Federal testers haven't weighed in yet, but the IIHS is on the fence.

NHTSA 5-Star Safety Rating

2017 Nissan Titan Models

Overall Rating


Overall Frontal Barrier Crash Rating: (4/5)
Overall Side Crash Rating: (5/5)
Overall Side Barrier Rating: Not Rated
NHTSA Roll-over Resistance Rating: (4/5)

Insurance Institute for Highway Safety Ratings

2017 Nissan Titan Models

Side Impact Test Not Tested
Roof Strength Test Not Tested
Rear Crash Protection/Head Restraint Not Tested
IIHS Small Overlap Front Test Results Not Tested
IIHS Moderate Overlap Front Test Results Not Tested

Buyers can opt for a simple work truck with more features than the norm or move all the way up to a luxurious Platinum Reserve.

The 2017 Nissan Titan and Titan XD are offered in five models: S, SV, Pro 4X, SL, and Platinum Reserve. With its wide range of trims and equipment, we give the Titan an 8 for features. (Read more about how we rate cars.)

As the base model, the S is a work truck, though it has a few more standard features than competitors' base trucks. Those features include cloth upholstery with vinyl bolsters, a three-passenger front bench seat or two bucket seats and a center console, four-way manually adjustable front seats, a six-speaker audio system with a 5.0-inch color screen, a USB port, two 12-volt outlets, NissanConnect with mobile apps, Bluetooth phone and audio streaming, a manual sliding rear cab window, remote keyless entry, air conditioning, aluminum step rails, four fixed tie-down hooks in the bed, and 18-inch steel wheels.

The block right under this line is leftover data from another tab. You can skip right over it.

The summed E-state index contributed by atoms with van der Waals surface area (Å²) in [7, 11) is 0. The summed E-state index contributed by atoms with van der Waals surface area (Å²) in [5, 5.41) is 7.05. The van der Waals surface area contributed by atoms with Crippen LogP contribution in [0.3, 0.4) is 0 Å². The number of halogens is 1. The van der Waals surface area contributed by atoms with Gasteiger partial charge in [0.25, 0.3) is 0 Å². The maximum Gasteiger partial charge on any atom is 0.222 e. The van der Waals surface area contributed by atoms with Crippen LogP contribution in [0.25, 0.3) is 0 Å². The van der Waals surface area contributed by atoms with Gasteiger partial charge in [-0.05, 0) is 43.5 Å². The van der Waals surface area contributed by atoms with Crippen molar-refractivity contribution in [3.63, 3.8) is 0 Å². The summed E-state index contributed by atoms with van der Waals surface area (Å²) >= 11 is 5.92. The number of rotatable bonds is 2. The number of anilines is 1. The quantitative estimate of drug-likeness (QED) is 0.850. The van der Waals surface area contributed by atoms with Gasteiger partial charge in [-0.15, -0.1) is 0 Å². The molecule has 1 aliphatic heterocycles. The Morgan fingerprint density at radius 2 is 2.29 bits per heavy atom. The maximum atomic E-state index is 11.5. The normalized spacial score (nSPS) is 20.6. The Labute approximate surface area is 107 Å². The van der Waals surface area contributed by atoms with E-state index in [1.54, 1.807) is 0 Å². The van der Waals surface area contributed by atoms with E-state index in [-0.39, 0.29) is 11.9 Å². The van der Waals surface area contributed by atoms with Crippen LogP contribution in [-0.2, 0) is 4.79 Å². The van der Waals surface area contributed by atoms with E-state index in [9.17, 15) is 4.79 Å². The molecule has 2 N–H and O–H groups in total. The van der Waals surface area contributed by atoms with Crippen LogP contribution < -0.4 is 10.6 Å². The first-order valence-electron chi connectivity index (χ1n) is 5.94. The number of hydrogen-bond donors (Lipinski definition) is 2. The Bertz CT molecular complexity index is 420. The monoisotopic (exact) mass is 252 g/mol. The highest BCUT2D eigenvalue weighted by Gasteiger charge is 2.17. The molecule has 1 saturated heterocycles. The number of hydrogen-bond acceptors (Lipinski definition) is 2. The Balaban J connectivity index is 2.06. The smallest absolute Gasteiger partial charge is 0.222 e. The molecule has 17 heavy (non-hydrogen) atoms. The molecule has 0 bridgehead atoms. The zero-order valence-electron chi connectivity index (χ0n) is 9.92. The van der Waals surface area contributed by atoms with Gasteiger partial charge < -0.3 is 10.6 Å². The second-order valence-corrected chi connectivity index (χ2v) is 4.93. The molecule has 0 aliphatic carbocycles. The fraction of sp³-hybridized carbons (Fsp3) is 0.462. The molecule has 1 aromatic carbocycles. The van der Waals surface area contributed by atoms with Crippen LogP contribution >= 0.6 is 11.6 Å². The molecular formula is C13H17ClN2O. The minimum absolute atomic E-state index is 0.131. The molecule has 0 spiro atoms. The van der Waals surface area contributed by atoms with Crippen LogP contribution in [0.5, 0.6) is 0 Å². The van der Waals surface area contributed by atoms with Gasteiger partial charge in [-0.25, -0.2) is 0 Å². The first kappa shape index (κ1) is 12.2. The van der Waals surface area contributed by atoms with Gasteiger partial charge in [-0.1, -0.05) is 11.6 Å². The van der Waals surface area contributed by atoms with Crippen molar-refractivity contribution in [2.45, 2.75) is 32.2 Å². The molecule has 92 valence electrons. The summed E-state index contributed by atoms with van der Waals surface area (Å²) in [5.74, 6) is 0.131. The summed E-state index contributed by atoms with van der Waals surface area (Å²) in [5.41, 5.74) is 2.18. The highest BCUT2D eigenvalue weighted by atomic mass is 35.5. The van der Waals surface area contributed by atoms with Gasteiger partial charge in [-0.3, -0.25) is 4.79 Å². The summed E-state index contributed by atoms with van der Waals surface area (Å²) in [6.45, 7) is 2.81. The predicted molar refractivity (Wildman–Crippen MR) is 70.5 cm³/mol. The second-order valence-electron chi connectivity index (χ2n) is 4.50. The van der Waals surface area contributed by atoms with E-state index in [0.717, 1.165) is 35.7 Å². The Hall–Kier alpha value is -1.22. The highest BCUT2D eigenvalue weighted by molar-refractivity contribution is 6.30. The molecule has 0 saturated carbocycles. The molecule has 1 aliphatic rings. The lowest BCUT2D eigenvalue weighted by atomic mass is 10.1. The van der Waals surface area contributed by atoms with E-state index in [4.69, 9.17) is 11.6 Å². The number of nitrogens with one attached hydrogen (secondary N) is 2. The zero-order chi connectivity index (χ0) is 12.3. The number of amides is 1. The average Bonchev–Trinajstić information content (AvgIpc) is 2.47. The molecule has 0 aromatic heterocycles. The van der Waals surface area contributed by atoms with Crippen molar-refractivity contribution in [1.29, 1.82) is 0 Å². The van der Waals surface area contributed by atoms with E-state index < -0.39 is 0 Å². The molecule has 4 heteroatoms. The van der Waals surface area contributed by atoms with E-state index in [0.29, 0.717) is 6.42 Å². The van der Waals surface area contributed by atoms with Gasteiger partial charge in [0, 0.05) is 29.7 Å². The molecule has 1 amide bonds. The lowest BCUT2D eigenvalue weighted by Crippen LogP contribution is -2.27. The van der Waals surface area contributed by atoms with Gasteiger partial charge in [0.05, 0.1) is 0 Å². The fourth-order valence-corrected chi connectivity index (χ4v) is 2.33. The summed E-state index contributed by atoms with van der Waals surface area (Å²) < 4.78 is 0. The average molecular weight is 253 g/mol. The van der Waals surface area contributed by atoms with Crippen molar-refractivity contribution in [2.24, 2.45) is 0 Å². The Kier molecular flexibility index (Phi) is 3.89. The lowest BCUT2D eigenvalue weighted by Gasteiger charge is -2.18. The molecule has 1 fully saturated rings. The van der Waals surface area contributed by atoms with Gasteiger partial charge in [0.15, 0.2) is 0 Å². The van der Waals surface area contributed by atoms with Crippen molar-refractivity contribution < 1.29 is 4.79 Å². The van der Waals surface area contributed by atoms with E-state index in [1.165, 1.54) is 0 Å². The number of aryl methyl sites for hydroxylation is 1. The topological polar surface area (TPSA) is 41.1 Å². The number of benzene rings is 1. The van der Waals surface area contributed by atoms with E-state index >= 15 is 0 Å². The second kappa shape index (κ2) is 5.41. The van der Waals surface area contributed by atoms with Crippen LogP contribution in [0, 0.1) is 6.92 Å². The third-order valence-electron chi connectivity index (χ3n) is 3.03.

The SV model adds cloth upholstery, power heated exterior mirrors with integrated turn signals, satellite radio, upgraded instruments, trailer sway control, and alloy wheels. The SV 4WD also gets front tow hooks and oil pan and fuel tank skid plates.

Offered only with 4WD, the Pro 4X adds cloth with embroidered vinyl upholstery, an 8-way power-adjustable driver's seat, dual-zone automatic climate control, a convex spotter mirror, a 7.0-inch touchscreen, NissanConnect with navigation and SiriusXM Travel Link, voice recognition, Siri Eyes Free control for iPhones, a power-sliding rear cab window, a rear 110-volt outlet, rain-sensing wipers, a rearview camera, blind spot monitors, rear cross traffic alerts, a receiver hitch with 4- and 7-pin trailer connectors, radiator and transfer case skid plates, LED automatic headlights, and all-terrain tires.